Has an injury dashed Paul’s sub-3 dream?
Runners run. That’s what we do, and it can take over our lives. Many of us start off simply trying to get healthy. We go for a run, we like it and then we run some more. We feel stronger, fitter and more alive, so the runs increase. Soon, running has become the primary thing, more important than health. Warning signs are ignored, and we run through colds and minor injuries. The endorphins kick in, the body adapts and we find a way because we believe running is the most important thing. For the last two years or so I’ve had a ganglion cyst on my right foot. It’s a smooth ridge of flesh on the side, pudgy to touch, but solid, painless and weird. I could still run on it so I did. Over time, the ganglion disappeared and I forgot about it while becoming aware of a general weakness or overcompensation there – an ever-so-slight limp and stiffness round the right tendon. Never mind. Run. It always eases off. No problem.
Then, after an 85-minute half marathon in Bath in March, the second toe on my right foot really hurt. Naturally, I ignored it and kept running – big mileage, long runs. The following week I got a pain on the right side of my foot, localised around the bone. It calmed down when I ran 10 miles on it but later I was limping round the house. That night, I was plunged into depression and self-diagnosis: Was it the metatarsal? Was I looking at five or six weeks out? London ruined! I slept fleetingly. After further Googling I concluded it might be my cuboid, which Youtube showed me would respond to manipulation. That night I stretched, grappled, strapped my foot up and did 5 x 2km reps at the track, happy as Larry. The week’s total was 86 miles, my highest by a good distance.
I had reached a place that many runners get to before a big event – running takes precedence, the secondary stuff such as long-term health can be dealt with at a later date. I am reminded of ultra-legend Scott Jurek, who, on the eve of a 100-mile trail race, tore ligaments in his ankle; he responded by smearing turmeric on it and wrapping it up with gaffer tape. We’re not normal.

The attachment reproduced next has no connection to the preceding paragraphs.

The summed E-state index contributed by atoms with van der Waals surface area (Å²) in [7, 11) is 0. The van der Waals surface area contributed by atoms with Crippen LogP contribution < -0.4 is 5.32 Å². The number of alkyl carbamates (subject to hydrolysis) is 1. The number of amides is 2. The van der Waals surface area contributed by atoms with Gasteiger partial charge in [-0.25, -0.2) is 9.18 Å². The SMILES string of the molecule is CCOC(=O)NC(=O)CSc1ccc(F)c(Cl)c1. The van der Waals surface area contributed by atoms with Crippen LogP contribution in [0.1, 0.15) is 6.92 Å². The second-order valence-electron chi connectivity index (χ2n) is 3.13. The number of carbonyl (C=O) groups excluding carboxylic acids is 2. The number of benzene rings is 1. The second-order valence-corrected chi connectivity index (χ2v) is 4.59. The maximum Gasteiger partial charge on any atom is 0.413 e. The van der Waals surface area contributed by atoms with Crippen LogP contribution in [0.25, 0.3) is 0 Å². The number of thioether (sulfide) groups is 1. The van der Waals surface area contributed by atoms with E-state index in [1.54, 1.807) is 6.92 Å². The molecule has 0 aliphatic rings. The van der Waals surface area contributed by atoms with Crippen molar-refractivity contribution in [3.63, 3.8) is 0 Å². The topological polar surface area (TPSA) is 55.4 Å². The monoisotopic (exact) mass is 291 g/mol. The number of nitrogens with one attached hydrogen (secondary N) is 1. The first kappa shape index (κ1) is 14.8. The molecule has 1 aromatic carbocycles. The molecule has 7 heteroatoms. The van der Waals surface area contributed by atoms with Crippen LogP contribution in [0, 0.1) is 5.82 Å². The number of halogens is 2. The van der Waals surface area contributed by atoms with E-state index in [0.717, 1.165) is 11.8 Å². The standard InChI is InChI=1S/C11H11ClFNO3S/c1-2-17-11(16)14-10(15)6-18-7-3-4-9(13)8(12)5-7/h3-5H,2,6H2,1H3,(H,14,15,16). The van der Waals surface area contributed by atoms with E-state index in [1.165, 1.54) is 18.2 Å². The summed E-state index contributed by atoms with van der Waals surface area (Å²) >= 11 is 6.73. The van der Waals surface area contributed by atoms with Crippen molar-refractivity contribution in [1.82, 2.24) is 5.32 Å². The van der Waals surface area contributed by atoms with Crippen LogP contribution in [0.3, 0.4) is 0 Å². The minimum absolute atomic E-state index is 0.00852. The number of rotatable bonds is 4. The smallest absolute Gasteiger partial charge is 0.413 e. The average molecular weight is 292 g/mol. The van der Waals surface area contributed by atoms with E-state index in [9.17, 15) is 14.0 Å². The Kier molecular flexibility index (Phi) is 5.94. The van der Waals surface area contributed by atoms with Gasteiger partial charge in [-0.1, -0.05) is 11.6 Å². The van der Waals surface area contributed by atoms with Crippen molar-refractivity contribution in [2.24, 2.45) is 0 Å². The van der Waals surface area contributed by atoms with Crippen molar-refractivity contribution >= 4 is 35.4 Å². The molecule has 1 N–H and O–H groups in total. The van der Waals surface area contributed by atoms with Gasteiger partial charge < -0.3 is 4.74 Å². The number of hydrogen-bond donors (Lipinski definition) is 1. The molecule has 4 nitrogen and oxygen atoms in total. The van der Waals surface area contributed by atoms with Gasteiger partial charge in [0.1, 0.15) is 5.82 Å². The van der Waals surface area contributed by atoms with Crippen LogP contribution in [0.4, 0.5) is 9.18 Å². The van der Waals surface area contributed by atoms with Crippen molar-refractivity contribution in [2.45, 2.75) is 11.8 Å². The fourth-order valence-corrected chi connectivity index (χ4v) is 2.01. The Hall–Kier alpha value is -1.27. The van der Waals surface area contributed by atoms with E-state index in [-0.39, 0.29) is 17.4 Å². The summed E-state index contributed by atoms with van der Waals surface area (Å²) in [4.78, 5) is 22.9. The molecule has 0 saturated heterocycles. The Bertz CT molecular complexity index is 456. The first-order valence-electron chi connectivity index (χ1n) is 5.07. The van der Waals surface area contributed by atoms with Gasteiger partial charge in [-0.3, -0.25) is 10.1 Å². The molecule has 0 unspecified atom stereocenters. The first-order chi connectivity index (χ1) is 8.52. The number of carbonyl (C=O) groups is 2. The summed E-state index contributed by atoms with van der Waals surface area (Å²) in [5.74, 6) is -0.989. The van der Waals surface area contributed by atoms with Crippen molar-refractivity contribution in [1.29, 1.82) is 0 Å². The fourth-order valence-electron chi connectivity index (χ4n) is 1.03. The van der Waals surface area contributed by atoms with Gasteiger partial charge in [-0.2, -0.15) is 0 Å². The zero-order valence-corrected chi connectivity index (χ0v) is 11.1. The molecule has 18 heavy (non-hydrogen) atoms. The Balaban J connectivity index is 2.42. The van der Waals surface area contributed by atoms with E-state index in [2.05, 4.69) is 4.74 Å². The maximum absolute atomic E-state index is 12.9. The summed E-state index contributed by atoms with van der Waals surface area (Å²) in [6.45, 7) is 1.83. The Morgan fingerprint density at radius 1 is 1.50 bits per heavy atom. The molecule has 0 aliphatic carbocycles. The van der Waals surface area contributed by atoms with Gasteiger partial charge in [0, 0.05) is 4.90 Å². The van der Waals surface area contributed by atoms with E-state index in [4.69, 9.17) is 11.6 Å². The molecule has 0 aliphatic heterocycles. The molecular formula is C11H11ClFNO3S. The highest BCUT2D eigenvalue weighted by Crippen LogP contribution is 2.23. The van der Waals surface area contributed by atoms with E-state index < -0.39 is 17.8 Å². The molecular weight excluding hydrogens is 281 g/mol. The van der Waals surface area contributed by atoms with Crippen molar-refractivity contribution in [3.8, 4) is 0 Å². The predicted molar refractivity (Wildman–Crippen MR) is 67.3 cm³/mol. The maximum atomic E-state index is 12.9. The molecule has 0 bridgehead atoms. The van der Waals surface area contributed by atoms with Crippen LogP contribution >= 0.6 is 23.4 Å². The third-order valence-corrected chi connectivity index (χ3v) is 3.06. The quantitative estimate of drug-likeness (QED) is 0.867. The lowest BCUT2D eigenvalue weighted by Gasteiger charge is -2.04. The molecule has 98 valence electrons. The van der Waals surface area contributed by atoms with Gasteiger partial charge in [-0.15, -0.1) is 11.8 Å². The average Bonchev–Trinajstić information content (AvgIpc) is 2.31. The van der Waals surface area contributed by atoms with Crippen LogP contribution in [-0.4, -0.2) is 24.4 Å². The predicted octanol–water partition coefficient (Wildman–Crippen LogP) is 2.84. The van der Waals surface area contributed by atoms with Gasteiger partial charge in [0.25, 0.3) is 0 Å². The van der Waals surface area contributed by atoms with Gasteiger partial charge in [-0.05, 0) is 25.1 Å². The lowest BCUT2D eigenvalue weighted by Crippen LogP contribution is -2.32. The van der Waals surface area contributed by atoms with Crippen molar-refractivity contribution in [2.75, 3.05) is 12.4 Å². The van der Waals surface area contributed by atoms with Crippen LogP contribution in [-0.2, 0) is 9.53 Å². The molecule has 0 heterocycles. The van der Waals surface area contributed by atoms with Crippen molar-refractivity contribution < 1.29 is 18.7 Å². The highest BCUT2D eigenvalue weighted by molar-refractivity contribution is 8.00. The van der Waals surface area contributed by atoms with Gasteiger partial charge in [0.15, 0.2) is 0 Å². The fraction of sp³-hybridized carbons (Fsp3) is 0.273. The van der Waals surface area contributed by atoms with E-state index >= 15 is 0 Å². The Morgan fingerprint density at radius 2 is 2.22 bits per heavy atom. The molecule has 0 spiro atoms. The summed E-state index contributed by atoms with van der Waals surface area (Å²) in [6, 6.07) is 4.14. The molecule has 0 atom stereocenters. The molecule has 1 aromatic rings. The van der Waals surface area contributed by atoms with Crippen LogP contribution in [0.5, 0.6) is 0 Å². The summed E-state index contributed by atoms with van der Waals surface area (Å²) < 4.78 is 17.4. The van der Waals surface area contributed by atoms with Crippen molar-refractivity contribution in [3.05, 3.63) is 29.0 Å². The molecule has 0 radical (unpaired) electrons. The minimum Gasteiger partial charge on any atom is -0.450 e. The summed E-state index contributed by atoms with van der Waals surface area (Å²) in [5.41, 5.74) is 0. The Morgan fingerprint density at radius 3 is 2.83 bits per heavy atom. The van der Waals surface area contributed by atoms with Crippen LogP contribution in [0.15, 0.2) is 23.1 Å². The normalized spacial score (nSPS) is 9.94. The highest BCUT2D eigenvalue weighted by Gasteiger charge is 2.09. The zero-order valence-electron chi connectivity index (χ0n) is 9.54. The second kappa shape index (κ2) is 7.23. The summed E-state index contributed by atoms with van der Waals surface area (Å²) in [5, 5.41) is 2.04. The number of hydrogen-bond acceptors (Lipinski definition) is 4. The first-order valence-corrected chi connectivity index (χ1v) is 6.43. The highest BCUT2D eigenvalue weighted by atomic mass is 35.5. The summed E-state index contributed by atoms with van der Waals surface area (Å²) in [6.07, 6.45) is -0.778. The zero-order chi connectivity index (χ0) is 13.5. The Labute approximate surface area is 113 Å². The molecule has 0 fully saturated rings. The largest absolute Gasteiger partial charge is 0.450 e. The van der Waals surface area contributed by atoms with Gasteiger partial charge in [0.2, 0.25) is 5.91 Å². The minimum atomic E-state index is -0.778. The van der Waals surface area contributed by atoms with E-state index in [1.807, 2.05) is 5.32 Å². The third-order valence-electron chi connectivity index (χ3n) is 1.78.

I present myself to Andrew, a ganglion guru with a reputation for brutal massage. He prods my feet – yes, there are problems. It starts with my second toe, which is longer than my big toe. It’s called Morton’s toe, a symbol of enlightenment he says ( ha!). This leads to imbalances down my feet, which are flat. This sparks a long and tragic discussion on the state of my feet and ankles: collapsed arches, bounteous scar tissue, cuboid displacement that has led to numerous micro-tears, soft tissue not repairing – leading to what Andrew describes as zombie tissue in my feet. ‘This will hurt a bit,’ he says, ‘it’s a Chinese method, Tui-na.’ He begins to prod and scrunch, breaking down tissues, separating tendon from bone. We settle into a silent rhythm of winces and sharp inhalations as he finds balls of gristle and tissue to press on. At one point, when I’m on the verge of whimpering, he says, ‘I’m going to get some implements so I can go deeper.’ It sounded the most frightening sentence that had ever been said to me.
By the end I was a gooey mess of relaxed flesh, battered but relieved. I’d need more sessions, Andrew said, but the foot was coming back to life. I needed to buy a golf ball and use it to massage pressure points, and tiger balm to keep the blood flowing, I needed to stretch and swim. And rest, it needs rest.
‘ But can I run?’ I asked. ‘I need two more big mileage weeks, a taper and then a full marathon. Can I do it? Will it hold?’ He looked at me nervously. ‘ Yes.’